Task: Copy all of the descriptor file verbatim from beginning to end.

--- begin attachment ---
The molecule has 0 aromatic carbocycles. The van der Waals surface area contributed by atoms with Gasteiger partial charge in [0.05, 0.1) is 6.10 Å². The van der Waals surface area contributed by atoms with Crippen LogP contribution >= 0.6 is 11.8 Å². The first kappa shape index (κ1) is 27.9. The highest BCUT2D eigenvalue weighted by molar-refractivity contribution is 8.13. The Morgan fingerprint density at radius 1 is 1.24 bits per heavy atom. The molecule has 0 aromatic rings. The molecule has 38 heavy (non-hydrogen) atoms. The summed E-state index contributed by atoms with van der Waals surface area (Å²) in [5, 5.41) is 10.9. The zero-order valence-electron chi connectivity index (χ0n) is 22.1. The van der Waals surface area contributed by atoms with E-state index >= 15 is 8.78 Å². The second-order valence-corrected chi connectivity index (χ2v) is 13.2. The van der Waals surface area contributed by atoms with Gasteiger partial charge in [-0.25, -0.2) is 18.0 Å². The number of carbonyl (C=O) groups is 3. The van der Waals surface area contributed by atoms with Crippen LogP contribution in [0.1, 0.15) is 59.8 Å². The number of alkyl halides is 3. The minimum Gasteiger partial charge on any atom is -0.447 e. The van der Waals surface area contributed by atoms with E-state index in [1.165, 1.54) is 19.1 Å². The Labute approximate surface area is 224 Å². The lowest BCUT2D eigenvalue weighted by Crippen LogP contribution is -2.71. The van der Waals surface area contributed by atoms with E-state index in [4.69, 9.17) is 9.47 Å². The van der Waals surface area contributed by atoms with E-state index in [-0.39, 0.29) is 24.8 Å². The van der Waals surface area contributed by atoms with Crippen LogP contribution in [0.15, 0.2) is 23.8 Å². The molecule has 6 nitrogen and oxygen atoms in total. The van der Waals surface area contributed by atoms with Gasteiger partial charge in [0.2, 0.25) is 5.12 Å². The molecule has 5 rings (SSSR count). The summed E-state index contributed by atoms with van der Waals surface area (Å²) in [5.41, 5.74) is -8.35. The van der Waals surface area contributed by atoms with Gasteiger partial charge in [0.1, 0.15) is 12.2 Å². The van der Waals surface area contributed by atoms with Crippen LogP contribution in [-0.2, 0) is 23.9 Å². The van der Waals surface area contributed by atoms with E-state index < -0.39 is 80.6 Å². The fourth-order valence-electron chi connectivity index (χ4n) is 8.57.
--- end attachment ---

The molecule has 0 aromatic carbocycles. The van der Waals surface area contributed by atoms with Gasteiger partial charge in [0.05, 0.1) is 6.10 Å². The van der Waals surface area contributed by atoms with Crippen LogP contribution >= 0.6 is 11.8 Å². The first kappa shape index (κ1) is 27.9. The highest BCUT2D eigenvalue weighted by molar-refractivity contribution is 8.13. The Morgan fingerprint density at radius 1 is 1.24 bits per heavy atom. The molecule has 0 aromatic rings. The molecule has 38 heavy (non-hydrogen) atoms. The summed E-state index contributed by atoms with van der Waals surface area (Å²) in [5, 5.41) is 10.9. The zero-order valence-electron chi connectivity index (χ0n) is 22.1. The van der Waals surface area contributed by atoms with E-state index >= 15 is 8.78 Å². The second-order valence-corrected chi connectivity index (χ2v) is 13.2. The van der Waals surface area contributed by atoms with Gasteiger partial charge in [-0.25, -0.2) is 18.0 Å². The number of carbonyl (C=O) groups is 3. The van der Waals surface area contributed by atoms with Crippen LogP contribution in [0.1, 0.15) is 59.8 Å². The number of alkyl halides is 3. The minimum Gasteiger partial charge on any atom is -0.447 e. The van der Waals surface area contributed by atoms with E-state index in [1.165, 1.54) is 19.1 Å². The Labute approximate surface area is 224 Å². The lowest BCUT2D eigenvalue weighted by Crippen LogP contribution is -2.71. The van der Waals surface area contributed by atoms with E-state index in [4.69, 9.17) is 9.47 Å². The van der Waals surface area contributed by atoms with E-state index in [-0.39, 0.29) is 24.8 Å². The van der Waals surface area contributed by atoms with Crippen LogP contribution in [0.15, 0.2) is 23.8 Å². The molecule has 6 nitrogen and oxygen atoms in total. The van der Waals surface area contributed by atoms with Gasteiger partial charge in [0.2, 0.25) is 5.12 Å². The molecule has 5 rings (SSSR count). The summed E-state index contributed by atoms with van der Waals surface area (Å²) in [5.41, 5.74) is -8.35. The van der Waals surface area contributed by atoms with Gasteiger partial charge in [0.1, 0.15) is 12.2 Å². The van der Waals surface area contributed by atoms with Crippen LogP contribution in [-0.2, 0) is 23.9 Å². The van der Waals surface area contributed by atoms with E-state index < -0.39 is 80.6 Å². The fourth-order valence-electron chi connectivity index (χ4n) is 8.57.